The Trout Line Newsletter - Nov. 5, 2018


November 5, 2018


Welcome to The Trout Line Newsletter! This is our Tualatin Valley Trout Unlimited Chapter newsletter that will be coming out twice a month on the 1st and 3rd Mondays of the month.

  Come Join Us on the Board! 

Your Tualatin Valley TU Chapter could use a couple of additional Board members.  The job description is pretty simple.  The Board meets monthly at 6 p.m. on the fourth Tuesday of each month (some months with no meeting needed) in the downstairs meeting room at the American Legion Hall in Tigard.  Meetings usually last an hour or a bit more.  TVTU has been quite successful in recent years, with projects such as the Christmas for Coho efforts and with good attendance at effective and entertaining Chapter meetings held most months at the Lucky Lab in Multnomah Village.  But we can always use fresh energy and fresh ideas.  If you are interested and would like to come to one of the Board meetings to test the water (barbless hook only), please contact Mike Gentry at or (503) 636-0061.  This is a feel-good volunteer opportunity.
Want to Get Your Hands Wet?

Written by Mike Dahlstrom and Mike Gentry

How can old Christmas trees help a stream?  And how can I help that happen?  Tualatin Valley Trout Unlimited has been collecting and repurposing trees for a number of years through its "Christmas for Coho" efforts in various rivers and estuary areas.  The latest project involved placement of many hundreds of trees in a side channel of the Clackamas River in late October at McIver Park near Estacada in partnership with ODFW and Clackamas River Basin Council.  Volunteers from TVTU, ODFW, CRBC, Clackamas River TU, University of Portland Fishing Club, a West Linn Scout Troop and others placed and secured trees that will provide enhanced rearing cover and food source for future salmonoid smolts and other finny creatures.  This area would accommodate many more trees, and future projects here are definitely on the wish list as well as for other suitable areas.  The weather and stream levels for this project were ideal, allowing hundreds of trees to be moved to site, schlepped down to stream side and placed in a couple of hours.  Under the coordination of TVTU member Mike Gentry, this October's efforts are the second placement at this site in providing critical habitat improvement to a key brooder river.  TVTU looks forward to another year of collecting trees on the first two Saturdays of January and collaborating with various partners in 2019 to find good new watery homes for those trees.  Want to help support cold water fisheries?  Get involved - it's rewarding to know you make a difference.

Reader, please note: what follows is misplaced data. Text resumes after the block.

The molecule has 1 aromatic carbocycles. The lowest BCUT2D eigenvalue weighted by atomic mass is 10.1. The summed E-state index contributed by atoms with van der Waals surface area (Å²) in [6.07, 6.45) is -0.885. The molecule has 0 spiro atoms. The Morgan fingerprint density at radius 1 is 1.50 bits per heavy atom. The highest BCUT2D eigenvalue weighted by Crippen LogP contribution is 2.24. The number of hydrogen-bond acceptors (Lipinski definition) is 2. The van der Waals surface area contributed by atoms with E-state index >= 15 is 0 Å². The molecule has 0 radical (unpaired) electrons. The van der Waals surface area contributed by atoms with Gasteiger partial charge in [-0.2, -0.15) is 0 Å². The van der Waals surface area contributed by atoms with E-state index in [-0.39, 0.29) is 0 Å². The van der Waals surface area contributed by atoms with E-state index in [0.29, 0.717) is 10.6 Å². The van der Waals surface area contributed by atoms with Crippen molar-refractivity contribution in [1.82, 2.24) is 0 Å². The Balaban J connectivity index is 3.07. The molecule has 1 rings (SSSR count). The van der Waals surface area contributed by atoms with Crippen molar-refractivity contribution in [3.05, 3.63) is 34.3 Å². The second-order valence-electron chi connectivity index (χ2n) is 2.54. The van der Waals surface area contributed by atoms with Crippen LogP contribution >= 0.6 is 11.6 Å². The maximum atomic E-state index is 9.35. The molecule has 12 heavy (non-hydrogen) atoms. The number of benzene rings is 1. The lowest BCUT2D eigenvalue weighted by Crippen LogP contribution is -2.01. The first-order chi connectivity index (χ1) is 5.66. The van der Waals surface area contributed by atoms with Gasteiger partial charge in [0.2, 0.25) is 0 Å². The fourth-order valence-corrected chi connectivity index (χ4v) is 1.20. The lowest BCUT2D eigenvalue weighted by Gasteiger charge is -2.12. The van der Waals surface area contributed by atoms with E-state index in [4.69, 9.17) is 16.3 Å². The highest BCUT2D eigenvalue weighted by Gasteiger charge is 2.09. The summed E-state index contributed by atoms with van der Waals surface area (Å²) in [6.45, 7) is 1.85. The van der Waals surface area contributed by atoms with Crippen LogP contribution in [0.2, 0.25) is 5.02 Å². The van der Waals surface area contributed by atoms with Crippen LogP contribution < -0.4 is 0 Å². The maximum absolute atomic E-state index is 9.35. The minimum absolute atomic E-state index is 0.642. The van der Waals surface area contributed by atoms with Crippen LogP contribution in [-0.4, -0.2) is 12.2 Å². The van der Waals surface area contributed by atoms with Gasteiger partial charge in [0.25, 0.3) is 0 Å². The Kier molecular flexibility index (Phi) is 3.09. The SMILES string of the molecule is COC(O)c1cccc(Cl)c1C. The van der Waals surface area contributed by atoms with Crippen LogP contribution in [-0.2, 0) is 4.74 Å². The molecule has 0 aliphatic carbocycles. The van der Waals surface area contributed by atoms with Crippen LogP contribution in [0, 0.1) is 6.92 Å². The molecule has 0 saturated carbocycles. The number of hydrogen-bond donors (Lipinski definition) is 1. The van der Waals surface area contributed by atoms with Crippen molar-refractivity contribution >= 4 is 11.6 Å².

Fly Fishing Arts and Conservation Society (FFACS) presents the Fly Tyers Rendezvous on Saturday, November 10, 2018

TVTU is a member of FFACS and for the last 19 years has assisted in the Fly Tyers Rendezvous.  The mission of FFACS is to further education and conservation related to fly fishing in the area by sharing the proceeds from this event among the 5 fly fishing clubs that are members of the organization.  In the past these funds have gone to many great projects including scholarships for graduate students at Oregon State University, the Deschutes River Alliance, Lewis River restoration projects among many other very important education and conservation efforts.

Please mark your calendar and plan on attending the event at the Jackson Armory, 6255 NE Cornfoot Rd; Portland, Oregon 97218.  The event opens at 9:00 AM and closes at 4:00 PM.  There will be 40 or more fly tyers exhibiting their skills along with fundraisers in the form of bucket raffles, silent auctions and great barbeque.

You many want to consider going through that closet full of great fly fishing gear that you can seem to use.  Items of value would be greatly appreciated as opportunities to raffle or auction to someone who can put it to good use.  The funds go to a great cause.